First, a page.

What promised to be a scenic ride with a bit of adrenaline exceeded all our expectations!!! It was one of the most wonderful experiences for both of us, using only gravity to descend from 4.640 meters to 1.295 meters, within only 64 km.
When you start out at freezing La Cumbre, an hour from La Paz, the landscape is the typical barren Altiplano scenery with snow-capped mountains, 6.000 meters or higher, lurking from behind smaller mountains. We were lucky since it was not raining or snowing, which is often the case there. The first 30 km is a paved road with the steep slopes of the Altiplano gliding by. We were only a group of five and we all wanted to go slowly, which was perfect.
When the road started climbing for about 3km Heidi gave up after 30 seconds, pushing her bike and then even retreating into the support vehicle which follows every group of biker, so did the other three ladies. Gilles did not give in and only once used the car to hold on and pull him along a stepper bit.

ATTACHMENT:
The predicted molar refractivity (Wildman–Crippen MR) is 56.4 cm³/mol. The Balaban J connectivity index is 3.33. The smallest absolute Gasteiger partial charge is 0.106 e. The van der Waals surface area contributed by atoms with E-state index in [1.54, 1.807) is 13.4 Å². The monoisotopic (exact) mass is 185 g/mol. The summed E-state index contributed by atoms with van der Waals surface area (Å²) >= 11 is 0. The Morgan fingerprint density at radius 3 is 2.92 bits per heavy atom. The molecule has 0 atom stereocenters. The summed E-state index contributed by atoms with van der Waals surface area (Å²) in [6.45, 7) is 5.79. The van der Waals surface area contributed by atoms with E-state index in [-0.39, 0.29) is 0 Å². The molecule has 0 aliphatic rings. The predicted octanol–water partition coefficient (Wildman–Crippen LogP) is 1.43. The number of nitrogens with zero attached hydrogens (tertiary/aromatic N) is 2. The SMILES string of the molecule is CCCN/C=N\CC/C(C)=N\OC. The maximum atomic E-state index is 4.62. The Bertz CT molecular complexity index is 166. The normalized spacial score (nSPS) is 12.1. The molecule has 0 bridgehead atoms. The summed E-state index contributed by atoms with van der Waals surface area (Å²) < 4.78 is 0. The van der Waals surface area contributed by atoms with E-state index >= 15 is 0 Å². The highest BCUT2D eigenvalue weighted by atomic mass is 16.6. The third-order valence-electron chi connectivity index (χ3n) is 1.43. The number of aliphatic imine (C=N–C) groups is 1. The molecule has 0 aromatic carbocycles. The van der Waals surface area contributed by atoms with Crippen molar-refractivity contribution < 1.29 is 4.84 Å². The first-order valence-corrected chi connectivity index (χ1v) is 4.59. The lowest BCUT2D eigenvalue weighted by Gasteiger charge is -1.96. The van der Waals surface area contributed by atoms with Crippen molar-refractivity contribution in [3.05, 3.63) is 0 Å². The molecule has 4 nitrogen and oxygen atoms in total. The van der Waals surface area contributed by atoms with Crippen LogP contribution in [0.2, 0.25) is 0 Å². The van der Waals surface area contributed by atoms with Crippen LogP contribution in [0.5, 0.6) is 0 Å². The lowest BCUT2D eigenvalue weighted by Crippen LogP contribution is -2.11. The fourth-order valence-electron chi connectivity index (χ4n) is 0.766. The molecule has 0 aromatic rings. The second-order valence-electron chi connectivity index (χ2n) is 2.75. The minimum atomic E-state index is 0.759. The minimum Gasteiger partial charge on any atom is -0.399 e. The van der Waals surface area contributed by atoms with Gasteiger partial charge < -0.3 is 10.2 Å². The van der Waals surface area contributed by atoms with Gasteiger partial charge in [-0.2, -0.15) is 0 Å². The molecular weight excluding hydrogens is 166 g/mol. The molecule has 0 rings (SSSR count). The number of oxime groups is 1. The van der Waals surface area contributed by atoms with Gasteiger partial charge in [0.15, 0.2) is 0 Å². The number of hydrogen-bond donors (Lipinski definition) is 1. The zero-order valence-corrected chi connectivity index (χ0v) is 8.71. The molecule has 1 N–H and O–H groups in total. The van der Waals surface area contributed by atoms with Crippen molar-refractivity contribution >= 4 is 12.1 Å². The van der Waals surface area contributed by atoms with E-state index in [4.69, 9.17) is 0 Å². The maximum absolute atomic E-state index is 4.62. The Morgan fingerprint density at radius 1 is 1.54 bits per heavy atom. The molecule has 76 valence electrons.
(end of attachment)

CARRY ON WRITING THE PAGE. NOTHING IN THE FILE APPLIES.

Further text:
When the road leveled off we mounted our bikes again, soon we reached the part where the new road begins and the old road branches off following the mountain slope with the Coroico River deep below, like a silver band. Here the dirt road began, we were not immediately aware that this was already THE road, because it seemed more of a gravel path than anything else. It was only then that the expression “Death Road” did not seem all that cheesy!
The landscape and the temperature changed quickly and the view became simply breathtaking. The green steep slopes of the Yungas region are full of lush vegetation and it became hard to concentrate on the road. Since we were such a small group we often stopped to take photos, have a snack and allow the driver to take photos and videos of us, these will be put on a CD, a fantastic souvenir. The longer we traveled the more confident we became. There was only one scary moment when one of the Australian ladies in our group went head on down onto the road because she had pulled the front brakes too abruptly. She went into the support car, but joined us later.
The closer we came to Coroico the more beautiful the landscape became, which made us decide to stay here for a couple of days. This trip always ends with a buffet lunch at the Hotel Esmeralda and a dip into its bright blue pool. This is what we have made our new home for the last two days …